As I’ve mentioned here before, one of the richest memories of my life is how I used to get up at 5:30 in the morning with my dad. It was our time. We’d eat GrapeNuts and tell each other about the miracle(s) we’d seen the day before. I still try to like GrapeNuts and I still try to look for miracles every day.
Finding the miracles has been harder for me lately. I might notice (my word for 2015) lovely people, places, or things, but I’ve allowed circumstances, over which I feel powerless, to cloud my ability to recognize them as miracles. That’s gotta change.
Here’s how I’m going to change it. Yes/And. I completely accept the reality that YES there are many things going on the world, over which I have no control. AND while I continue to attend to what I can, I’m going to focus on the light, the good, the possible, along with the people doing the light, good, and possible.
YES, the divisions, gloom, fear, and darkness will still be around. My focus, however, will not be as glued to it, as it has been lately. I’m going to focus on the power of miracles. When I find myself tempted to dwell in the negative longer than is necessary, I’m going to seek out AND people, places, and things. AND people, places and things are the miracles Daddy and I used to share with each other daily. I’ll share some of them with you here.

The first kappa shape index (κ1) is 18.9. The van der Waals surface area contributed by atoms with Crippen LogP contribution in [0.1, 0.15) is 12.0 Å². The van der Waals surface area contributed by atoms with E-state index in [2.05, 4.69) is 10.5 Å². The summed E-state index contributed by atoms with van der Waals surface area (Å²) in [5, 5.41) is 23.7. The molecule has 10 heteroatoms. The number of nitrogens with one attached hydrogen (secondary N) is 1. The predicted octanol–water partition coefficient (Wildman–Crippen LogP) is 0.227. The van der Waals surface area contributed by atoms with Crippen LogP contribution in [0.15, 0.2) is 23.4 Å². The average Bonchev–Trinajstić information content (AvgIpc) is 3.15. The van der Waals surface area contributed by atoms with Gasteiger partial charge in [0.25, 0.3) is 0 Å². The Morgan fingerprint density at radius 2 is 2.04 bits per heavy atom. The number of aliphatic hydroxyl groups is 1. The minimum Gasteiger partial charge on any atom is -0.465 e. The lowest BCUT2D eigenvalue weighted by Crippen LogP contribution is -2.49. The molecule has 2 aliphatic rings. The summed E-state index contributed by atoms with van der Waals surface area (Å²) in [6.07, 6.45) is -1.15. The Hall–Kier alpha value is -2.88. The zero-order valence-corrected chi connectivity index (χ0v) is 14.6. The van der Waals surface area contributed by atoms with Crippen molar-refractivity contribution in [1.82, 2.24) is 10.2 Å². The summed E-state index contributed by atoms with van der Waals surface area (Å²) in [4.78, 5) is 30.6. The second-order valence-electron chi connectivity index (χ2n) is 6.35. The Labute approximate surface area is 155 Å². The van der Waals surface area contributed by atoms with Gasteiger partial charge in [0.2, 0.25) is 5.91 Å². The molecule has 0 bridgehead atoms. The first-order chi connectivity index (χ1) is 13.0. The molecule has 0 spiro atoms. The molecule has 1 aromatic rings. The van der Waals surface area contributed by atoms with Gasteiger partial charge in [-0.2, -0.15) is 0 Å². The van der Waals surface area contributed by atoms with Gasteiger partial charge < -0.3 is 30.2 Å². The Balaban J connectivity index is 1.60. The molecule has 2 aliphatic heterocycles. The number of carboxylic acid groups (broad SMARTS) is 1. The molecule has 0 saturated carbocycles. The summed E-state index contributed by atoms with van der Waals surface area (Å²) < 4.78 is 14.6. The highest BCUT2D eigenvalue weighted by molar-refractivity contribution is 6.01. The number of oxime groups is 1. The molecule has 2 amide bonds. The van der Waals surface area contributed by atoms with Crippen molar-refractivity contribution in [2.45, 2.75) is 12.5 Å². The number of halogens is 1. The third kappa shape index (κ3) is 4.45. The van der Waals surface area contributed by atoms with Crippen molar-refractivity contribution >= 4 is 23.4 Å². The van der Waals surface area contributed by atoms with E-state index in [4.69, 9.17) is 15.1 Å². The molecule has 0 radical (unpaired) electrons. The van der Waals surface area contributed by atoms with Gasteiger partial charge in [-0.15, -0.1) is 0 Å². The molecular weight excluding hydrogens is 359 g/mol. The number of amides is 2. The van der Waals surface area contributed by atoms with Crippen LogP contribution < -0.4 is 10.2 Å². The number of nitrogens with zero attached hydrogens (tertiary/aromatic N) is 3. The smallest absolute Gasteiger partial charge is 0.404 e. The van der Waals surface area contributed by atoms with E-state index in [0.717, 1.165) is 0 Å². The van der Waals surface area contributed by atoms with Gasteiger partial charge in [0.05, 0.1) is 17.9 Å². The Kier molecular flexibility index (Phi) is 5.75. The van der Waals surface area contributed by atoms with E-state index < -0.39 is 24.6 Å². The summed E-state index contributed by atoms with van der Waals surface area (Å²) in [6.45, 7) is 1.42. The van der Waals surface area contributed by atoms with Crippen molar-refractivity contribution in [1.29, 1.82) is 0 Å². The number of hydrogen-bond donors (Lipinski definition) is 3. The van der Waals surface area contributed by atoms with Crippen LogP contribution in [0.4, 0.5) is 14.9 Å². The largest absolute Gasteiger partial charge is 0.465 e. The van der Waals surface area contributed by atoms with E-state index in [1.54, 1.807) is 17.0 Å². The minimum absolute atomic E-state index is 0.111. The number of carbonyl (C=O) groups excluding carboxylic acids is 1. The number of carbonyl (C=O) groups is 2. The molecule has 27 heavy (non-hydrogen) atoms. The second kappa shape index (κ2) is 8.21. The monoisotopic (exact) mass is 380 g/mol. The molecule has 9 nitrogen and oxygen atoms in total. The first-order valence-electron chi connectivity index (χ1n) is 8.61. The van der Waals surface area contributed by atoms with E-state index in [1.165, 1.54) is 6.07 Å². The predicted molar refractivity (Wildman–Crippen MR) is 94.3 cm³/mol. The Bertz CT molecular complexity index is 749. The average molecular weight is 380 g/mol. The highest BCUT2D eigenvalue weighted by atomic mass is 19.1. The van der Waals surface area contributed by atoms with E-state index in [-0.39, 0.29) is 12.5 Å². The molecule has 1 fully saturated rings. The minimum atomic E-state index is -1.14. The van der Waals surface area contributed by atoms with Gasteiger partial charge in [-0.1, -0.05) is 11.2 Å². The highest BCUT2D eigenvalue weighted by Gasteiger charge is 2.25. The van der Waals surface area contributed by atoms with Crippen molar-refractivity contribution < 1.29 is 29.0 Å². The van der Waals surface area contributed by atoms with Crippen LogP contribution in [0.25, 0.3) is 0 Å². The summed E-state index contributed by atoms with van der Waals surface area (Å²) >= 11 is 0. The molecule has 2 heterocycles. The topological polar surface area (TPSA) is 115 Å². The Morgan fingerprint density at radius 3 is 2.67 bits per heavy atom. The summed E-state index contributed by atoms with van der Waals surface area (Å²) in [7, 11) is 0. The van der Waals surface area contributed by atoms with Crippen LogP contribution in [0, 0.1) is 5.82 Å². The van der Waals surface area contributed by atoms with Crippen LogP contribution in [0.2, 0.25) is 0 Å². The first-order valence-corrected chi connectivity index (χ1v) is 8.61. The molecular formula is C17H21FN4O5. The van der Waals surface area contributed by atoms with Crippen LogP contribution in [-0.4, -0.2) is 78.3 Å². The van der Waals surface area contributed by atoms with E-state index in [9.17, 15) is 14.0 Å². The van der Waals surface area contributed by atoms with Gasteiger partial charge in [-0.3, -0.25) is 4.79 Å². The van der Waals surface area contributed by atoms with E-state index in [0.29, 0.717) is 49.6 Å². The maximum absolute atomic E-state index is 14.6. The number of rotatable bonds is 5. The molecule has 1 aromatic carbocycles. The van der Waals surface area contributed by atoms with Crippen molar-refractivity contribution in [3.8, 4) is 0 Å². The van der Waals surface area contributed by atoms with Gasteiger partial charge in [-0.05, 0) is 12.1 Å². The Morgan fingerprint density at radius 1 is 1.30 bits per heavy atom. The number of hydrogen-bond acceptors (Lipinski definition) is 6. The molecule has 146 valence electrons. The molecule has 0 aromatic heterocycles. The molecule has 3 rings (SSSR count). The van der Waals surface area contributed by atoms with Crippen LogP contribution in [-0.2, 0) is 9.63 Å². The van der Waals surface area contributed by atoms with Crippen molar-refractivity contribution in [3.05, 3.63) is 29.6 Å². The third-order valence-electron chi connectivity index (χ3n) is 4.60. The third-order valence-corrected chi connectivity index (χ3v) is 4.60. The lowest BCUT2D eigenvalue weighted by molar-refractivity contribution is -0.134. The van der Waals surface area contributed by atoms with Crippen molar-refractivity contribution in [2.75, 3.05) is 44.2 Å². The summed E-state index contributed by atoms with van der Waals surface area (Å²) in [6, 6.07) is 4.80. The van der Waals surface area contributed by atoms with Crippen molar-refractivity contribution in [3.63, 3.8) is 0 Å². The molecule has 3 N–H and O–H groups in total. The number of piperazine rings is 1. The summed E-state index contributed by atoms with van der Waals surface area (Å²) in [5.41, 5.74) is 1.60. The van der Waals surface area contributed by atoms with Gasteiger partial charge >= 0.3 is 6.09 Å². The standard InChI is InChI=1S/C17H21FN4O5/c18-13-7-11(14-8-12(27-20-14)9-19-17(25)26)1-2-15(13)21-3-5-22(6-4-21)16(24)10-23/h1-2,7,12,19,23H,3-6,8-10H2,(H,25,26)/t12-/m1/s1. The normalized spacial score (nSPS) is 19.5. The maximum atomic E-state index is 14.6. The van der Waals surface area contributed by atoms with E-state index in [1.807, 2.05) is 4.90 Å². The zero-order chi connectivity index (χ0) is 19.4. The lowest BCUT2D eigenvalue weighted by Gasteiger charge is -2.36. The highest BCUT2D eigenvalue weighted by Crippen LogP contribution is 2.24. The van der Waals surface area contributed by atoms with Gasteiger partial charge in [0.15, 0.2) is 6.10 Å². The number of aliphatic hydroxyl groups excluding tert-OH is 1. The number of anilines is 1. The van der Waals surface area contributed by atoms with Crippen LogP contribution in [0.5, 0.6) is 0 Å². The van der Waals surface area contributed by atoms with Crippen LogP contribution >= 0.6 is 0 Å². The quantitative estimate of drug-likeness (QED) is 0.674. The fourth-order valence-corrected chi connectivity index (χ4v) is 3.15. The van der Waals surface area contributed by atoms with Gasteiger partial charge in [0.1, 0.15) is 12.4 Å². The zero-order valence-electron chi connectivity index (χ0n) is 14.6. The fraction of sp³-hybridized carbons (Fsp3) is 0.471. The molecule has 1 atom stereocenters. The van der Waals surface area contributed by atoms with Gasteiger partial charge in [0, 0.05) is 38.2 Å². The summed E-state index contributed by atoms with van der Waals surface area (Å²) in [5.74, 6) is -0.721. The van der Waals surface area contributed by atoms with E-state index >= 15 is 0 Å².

Be forewarned, this one is a little long-winded.
I believe most of us wear masks. No matter how honest and authentic we are, there are times when we need to hide, guard, or give others a break from our TRUE selves. I don’t mean we’re all walking around being dishonest. It’s just human to protect.
This journey with Mom is one of unmasking. Those of you who read this and know Mom, know her to be one.feisty.woman. She’s always spoken her mind, seldom holding back her advisory opinion. She’s a gem. And she doesn’t suffer fools.
I’ve often heard that we humans revert to our True Self, as we approach The End of our life. And I have to admit, I’ve been more than a little concerned about being on the End of Life Journey with Mom.
I was afraid I’d be accompanying the woman who:
- as a schoolgirl, walked through the blitzkrieg to school in London;
- married a US.citizen.who.joined.the.Canadian.RAF.because.he.was.”too short”.for.US forces;
- traveled to the US as an English war bride, on a ship filled with English war brides – to un-welcoming folk;
- and whose husband died way too young.
Like me, Mom had many masks. And ya know what? Her’s are all gone now. I’m the recipient of the gift of meeting her again, for the first time. The nurses, caregivers, and volunteers at the Hospice House where Mom lives often tell me how she kisses their hands, when they reach out to her. And then she cups their faces in her hands, just like she does mine. It’s the vulnerable and loving Edna I get to accompany.
It’s a very thin, rich, and sacred space. I am grateFULL to be a witness.
Yes, most of us wear masks. And we get to let go of them, whenever we choose.
That’s all I got. Join in, as you wish.